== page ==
In the months following the tour they would join Dylan during a lengthy convalescence in New York's Catskill Mountains; when both parties re-emerged, Dylan had undergone an artistic transformation that sent ripples across American music and the Hawks had become simply the Band, one of the most influential and important recording groups of their generation.

This DVD is the story of the relationship between Dylan and The Band. Their journey examined and the amateur “Basement Tapes” recordings that they made together in Woodstock, their re-invention of American music and their sporadic relationship during the 1970s.

This release has rare footage, archive interviews, seldom seen photographs and the music that changed the world, all at once making for this in depth filmic study of Bob Dylan and the Band's respective and communal careers yet to emerge.

Seen on camera for new interviews are Garth Hudson; Band producer John Simon; The Hawks' 66 tour drummer, Mickey Jones; the man who assembled and tutored the Hawks and from whom they took their name, Ronnie Hawkins; Dylan guitarist, Charlie McCoy; and Band biographer Barney Hoskyns.

Hoskyns is the author of “Across The Great Divide-The Band and America” and the recent biography on Led Zeppelin, “Trampled Underfoot: The Power and Excess of Led Zeppelin.”

After a recent 2012 keynote speech in England on the theme of place and community in music, Hoskyns emailed comments about the “The Story of Bob Dylan & The Band” DVD and “The Basement Tapes.”

“I'll never forget the pilgrimage I made to Big Pink, the unprepossessing and in fact rather small house occupied in the summer of 1967 by Dylan and the Band, and standing in the adjacent fields with the ‘Basement Tapes’ playing in my ears on a Sony Walkman. I longed to go back in time and peep through Big Pink's windows, to watch Bob singing ‘Lo and Behold’ and ‘Million Dollar Bash’ as Rick Danko and Richard Manuel yelped along behind him.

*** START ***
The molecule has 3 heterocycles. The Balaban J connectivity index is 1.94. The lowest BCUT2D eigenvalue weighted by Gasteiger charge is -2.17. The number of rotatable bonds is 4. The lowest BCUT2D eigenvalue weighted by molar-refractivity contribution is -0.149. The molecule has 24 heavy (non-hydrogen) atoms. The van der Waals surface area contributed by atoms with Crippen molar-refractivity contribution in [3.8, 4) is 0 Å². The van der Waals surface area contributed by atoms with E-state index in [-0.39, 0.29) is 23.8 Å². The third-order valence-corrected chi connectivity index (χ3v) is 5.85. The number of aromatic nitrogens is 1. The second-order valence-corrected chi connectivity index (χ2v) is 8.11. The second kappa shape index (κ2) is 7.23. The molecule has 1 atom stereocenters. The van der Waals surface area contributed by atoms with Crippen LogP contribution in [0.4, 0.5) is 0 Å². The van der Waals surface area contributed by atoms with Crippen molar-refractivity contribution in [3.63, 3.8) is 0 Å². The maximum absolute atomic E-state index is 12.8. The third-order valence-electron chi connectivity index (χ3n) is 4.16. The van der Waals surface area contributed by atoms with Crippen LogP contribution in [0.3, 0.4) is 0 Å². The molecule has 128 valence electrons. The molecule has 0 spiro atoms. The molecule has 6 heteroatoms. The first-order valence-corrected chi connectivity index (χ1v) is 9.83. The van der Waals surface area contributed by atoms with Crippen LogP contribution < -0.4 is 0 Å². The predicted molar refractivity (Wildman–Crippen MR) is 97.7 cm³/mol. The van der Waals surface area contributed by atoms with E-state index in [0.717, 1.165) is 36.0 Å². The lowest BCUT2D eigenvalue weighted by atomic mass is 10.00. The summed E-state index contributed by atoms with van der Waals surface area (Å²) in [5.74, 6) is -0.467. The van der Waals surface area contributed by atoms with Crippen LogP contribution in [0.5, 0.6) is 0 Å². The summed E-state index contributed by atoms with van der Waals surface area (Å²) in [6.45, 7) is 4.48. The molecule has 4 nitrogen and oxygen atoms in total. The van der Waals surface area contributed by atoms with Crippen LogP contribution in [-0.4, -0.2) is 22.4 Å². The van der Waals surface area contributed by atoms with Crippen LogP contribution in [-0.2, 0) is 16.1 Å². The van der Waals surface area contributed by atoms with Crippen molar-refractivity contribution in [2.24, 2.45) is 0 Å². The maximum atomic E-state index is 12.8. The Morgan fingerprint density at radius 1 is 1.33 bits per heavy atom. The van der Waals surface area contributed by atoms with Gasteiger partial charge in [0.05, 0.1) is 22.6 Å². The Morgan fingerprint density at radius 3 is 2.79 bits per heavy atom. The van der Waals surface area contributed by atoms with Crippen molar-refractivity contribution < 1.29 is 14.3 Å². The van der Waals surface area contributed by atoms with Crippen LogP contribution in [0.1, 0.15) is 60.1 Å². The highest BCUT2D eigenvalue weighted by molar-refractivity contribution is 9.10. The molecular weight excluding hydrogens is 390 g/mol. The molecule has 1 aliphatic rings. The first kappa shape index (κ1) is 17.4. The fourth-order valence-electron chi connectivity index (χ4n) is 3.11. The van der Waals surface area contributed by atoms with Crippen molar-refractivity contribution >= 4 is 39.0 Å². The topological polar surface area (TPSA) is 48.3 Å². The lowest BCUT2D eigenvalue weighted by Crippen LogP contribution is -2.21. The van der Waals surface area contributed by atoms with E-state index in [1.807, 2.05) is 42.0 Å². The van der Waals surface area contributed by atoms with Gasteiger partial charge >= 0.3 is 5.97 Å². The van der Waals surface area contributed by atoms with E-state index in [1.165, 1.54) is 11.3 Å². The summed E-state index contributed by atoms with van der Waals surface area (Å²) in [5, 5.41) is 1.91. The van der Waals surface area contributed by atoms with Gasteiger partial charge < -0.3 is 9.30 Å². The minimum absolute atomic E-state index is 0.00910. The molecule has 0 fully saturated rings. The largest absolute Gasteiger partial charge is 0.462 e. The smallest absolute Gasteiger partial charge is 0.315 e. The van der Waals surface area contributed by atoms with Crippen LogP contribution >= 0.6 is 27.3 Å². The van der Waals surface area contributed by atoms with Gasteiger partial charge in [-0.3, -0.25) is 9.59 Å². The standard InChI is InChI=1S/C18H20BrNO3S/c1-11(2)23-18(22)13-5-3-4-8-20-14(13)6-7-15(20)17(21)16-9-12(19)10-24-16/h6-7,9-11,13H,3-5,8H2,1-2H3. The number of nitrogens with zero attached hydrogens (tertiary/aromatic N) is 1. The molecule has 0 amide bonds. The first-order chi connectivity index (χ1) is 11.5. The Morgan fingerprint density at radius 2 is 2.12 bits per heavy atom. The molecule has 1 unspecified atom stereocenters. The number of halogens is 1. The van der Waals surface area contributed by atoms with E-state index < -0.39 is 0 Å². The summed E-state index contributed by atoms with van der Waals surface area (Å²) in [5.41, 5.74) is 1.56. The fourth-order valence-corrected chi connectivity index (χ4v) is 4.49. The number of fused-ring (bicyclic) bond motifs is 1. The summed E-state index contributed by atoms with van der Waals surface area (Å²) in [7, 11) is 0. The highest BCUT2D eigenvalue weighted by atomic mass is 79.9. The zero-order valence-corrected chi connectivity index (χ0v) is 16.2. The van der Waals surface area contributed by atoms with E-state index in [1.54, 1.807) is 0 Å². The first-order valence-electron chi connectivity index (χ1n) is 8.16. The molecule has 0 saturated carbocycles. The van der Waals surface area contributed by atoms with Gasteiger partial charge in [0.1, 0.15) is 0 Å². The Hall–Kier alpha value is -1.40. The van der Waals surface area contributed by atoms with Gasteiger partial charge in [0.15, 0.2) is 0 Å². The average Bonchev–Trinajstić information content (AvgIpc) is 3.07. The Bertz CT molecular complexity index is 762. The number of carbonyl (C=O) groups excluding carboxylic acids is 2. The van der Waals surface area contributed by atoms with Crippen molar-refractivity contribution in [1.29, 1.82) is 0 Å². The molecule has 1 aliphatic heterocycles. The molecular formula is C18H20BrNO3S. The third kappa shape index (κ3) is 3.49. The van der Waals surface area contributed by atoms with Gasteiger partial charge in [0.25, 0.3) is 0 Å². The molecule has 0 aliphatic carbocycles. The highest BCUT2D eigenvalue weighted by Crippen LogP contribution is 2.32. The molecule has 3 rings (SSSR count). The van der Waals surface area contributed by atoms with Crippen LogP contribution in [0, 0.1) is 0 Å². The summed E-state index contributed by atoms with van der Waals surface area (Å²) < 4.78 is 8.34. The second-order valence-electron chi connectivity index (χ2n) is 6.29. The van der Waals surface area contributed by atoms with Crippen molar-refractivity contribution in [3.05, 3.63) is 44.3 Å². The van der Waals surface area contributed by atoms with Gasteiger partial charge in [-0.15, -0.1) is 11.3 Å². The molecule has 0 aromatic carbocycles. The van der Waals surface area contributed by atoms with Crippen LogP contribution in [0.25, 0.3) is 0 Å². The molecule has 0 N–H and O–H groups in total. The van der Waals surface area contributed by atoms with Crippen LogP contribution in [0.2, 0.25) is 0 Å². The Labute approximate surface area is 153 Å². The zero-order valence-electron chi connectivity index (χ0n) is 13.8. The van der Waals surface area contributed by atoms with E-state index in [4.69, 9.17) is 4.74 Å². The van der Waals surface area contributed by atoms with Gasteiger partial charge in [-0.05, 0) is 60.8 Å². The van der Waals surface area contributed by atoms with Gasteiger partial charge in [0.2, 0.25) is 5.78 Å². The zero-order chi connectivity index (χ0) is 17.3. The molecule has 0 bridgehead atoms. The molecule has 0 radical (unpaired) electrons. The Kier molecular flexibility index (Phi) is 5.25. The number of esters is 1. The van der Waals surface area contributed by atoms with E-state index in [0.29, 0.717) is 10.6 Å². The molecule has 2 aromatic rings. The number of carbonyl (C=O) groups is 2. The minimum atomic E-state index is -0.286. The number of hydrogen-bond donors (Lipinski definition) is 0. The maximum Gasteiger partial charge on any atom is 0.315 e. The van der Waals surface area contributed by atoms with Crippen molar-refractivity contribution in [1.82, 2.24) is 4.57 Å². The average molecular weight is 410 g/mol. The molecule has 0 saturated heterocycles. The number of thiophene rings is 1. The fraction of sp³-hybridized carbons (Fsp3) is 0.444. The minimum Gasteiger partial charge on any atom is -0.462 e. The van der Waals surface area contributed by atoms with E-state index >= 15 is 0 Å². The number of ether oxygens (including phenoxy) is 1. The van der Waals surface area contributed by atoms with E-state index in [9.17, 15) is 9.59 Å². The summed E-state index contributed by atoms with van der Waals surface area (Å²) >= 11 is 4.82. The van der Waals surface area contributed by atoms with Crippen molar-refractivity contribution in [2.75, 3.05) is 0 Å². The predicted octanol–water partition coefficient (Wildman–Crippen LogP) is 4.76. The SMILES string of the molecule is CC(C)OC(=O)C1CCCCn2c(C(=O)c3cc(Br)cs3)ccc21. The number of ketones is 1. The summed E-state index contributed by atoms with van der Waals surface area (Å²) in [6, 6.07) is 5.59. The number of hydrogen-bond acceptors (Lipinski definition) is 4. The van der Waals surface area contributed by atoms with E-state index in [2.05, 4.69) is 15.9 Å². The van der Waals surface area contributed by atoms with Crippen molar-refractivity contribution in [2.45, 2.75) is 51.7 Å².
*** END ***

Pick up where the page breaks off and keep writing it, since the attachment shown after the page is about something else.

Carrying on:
“For me, this was the perfect picture of musical brotherhood, of songs being organically made by men who'd pulled back from the sadness of fame and the sapping demands of the industry they served. Ironically, the ripples of those private recordings – first heard on the ‘Great White Wonder’ bootleg in 1969 – were felt way beyond the woods of West Saugerties in the Catskill Mountains. They changed the course of rock music, inspiring countless groups to – in the groovy parlance of the day – ‘get it together in the country.’

“When ‘Music From Big Pink’ album duly appeared in 1968, it prompted Eric Clapton to abandon the proto-heavy-metal of Cream and saddle up with the rambling rock 'n' soul gang that was Delaney & Bonnie and Friends. ‘Music From Big Pink’s’ long-term influence on the music we now call Americana is incalculable.”

Dr. James Cushing. A DJ on KCPR-FM who hosts a weekly radio program, “Bob Dylan’s Lunch,” offered his own reflections about this Dylan/Band DVD item.

“For me the parts that were most revealing had to do with the sound of Ronnie Hawkins and the Hawks and the way Levon and his friends were sounding in the very late 1950s and early ‘60s. A period that is examined. And to see it and hear it brings back to life a period of rhythm in music that is almost entirely lost now. A period in rock before anyone thought that rock would be art. Or before anyone thought it would be cultural history. Or before anyone would think a rock ‘n’ roll singer would receive the Presidential Medal of Freedom at the White House. To hear this joyful, innocent, simple music, with girls dancing on screen at Go Go clubs really gives you a sense how miraculous that this whole rock as art thing happened. It’s an example how the Fifties ended and the Sixties slowly came in. It’s nice to see the Fifties slowly starting to end with the presence of these people whom we know are going to have a very different destiny that has nothing to do with doing Little Richard or Bo Diddley covers before they teamed with Bob Dylan.